How Startups Are Making Inroads Into Law

Opinion14.03.2017
notebook and pen

If you were to look for legal services during the 1960s, you would probably use personal connections or consult the local yellow pages in order to find a lawyer to give you legal advice. He would then sit down with you to discuss the subject-matter, conduct research and bill you by the hour. Fast forward to today, and it is interesting to note that in most instances this hasn’t changed dramatically.

Although law firms have adapted to technological change in the past few decades, these changes have been few and far between. Typewriters have been replaced by PCs and notebooks, and legal research has moved online, making a host of law librarians obsolete. Bus as a whole, the industry has been by no measure anywhere near the forefront of technological innovation. The legal industry to a large extent is still attached to manual and paper-based processes – and that for good reasons: As law firms pass cost directly onto the consumer, they have less of an incentive to adapt new technologies that drive overall cost down than businesses in other, more competitive markets. Another factor may be that law firms tend to be more averse to taking the risks associated with the introduction of new technology – understandably so in an industry where a minor software glitch might result in the loss of a million-dollar lawsuit.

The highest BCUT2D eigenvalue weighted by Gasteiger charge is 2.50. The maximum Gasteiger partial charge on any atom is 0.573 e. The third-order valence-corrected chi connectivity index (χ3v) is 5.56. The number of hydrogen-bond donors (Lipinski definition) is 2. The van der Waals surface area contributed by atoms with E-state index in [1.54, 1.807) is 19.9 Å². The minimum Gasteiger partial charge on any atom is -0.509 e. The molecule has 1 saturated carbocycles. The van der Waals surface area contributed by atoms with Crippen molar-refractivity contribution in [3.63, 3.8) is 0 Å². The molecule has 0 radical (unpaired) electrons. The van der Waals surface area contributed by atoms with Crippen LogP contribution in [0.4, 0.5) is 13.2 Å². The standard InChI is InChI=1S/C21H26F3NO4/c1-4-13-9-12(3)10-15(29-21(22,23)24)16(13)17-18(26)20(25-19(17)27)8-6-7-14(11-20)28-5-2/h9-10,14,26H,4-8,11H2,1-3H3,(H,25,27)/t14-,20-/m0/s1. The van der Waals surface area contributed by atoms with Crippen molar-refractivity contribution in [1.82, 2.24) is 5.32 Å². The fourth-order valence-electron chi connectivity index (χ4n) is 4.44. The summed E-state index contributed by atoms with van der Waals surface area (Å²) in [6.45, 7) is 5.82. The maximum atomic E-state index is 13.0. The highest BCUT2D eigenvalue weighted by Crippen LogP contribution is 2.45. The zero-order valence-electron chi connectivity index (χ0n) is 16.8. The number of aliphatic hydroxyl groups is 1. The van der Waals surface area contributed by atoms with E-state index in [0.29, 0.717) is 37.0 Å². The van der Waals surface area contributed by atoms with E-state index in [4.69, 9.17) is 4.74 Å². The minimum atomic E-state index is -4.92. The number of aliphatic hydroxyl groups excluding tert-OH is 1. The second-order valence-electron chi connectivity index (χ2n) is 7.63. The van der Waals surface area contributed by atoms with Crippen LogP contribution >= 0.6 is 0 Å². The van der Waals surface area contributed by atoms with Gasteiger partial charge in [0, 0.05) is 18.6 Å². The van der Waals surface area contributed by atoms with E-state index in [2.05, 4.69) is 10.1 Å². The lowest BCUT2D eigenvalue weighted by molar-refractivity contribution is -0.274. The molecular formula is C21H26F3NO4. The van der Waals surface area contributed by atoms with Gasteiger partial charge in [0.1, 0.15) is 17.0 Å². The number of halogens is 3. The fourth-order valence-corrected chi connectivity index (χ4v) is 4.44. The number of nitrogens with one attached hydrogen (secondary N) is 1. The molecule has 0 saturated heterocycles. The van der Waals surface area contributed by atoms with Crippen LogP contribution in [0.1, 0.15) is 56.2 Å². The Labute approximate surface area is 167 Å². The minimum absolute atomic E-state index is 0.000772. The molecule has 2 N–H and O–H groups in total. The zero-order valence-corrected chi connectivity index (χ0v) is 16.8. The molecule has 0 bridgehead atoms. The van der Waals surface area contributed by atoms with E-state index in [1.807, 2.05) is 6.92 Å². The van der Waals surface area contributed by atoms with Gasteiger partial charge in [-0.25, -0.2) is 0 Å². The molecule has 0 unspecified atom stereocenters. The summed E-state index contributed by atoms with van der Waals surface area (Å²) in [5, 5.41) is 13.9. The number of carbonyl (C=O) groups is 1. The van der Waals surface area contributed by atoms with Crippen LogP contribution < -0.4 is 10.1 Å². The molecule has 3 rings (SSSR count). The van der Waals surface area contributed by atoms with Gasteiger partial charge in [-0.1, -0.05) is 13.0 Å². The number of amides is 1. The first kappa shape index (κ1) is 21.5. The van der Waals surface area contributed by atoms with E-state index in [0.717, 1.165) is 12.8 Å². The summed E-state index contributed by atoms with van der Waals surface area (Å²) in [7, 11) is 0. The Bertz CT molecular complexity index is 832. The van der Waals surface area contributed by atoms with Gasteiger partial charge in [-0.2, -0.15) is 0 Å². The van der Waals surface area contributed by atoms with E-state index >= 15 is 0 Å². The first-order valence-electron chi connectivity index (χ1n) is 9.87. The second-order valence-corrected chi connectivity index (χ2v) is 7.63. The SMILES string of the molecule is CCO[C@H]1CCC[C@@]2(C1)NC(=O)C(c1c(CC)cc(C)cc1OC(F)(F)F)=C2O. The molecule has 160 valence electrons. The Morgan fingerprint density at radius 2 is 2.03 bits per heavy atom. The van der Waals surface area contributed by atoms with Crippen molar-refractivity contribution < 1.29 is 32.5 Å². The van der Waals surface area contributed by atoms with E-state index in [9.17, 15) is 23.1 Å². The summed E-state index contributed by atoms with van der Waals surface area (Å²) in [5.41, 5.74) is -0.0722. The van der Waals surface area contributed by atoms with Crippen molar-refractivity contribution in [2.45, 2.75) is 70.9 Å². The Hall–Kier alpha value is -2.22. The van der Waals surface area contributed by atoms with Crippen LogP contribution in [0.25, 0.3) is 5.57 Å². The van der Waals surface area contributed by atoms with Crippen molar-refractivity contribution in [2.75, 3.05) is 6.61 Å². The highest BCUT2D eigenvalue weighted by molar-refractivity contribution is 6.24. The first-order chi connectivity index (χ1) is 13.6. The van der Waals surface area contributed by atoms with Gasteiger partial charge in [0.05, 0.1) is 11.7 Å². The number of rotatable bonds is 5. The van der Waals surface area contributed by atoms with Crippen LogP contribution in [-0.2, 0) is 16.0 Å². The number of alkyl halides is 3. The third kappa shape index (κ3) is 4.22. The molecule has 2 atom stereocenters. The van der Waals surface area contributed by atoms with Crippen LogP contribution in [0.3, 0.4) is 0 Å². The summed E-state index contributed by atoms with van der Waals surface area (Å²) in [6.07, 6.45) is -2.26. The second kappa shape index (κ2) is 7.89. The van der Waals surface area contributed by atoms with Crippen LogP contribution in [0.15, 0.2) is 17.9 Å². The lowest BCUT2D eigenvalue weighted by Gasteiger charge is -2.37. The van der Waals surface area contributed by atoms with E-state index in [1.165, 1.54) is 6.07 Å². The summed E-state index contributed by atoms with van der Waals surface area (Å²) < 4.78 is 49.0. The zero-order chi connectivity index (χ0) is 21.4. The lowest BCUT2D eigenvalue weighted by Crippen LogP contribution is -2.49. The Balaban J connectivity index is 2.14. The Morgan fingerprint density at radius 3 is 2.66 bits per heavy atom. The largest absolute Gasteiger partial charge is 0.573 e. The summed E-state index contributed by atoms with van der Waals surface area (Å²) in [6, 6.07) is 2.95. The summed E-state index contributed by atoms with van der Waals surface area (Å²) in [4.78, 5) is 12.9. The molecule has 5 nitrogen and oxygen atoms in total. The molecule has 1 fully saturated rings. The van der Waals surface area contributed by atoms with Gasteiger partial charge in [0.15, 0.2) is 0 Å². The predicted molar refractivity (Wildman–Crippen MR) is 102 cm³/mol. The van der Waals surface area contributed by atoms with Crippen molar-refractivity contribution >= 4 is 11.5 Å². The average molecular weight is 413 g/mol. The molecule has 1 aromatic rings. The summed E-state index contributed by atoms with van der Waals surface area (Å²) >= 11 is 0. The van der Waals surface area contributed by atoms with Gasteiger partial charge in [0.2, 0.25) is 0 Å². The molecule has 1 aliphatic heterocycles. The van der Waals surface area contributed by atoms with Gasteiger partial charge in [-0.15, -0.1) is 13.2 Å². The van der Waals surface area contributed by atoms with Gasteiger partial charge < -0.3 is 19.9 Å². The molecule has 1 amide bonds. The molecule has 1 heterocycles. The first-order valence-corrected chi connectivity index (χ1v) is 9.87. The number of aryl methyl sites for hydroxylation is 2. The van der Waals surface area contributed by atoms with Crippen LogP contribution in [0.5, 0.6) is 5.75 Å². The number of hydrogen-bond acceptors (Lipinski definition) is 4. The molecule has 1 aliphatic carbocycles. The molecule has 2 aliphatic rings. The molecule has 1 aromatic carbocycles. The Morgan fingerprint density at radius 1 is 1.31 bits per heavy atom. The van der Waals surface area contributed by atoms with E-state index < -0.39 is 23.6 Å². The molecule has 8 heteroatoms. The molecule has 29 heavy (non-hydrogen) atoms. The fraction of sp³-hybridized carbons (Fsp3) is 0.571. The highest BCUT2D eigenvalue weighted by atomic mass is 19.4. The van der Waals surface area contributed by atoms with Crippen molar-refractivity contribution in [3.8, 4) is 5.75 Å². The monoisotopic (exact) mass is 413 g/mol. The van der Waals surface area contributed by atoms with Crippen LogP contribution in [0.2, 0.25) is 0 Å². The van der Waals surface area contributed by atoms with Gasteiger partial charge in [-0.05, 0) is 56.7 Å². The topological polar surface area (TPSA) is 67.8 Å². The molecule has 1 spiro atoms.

Things are changing, though. Consumers are becoming increasingly demanding as regards time and money spent on legal services, and technological progress has advanced to a point where not using the best and latest technologies to improve processes and efficiency may put law firms at a serious disadvantage compared to their competitors. Here are some areas where legal tech companies and start-ups have started to disrupt the industry:

Legal research and document review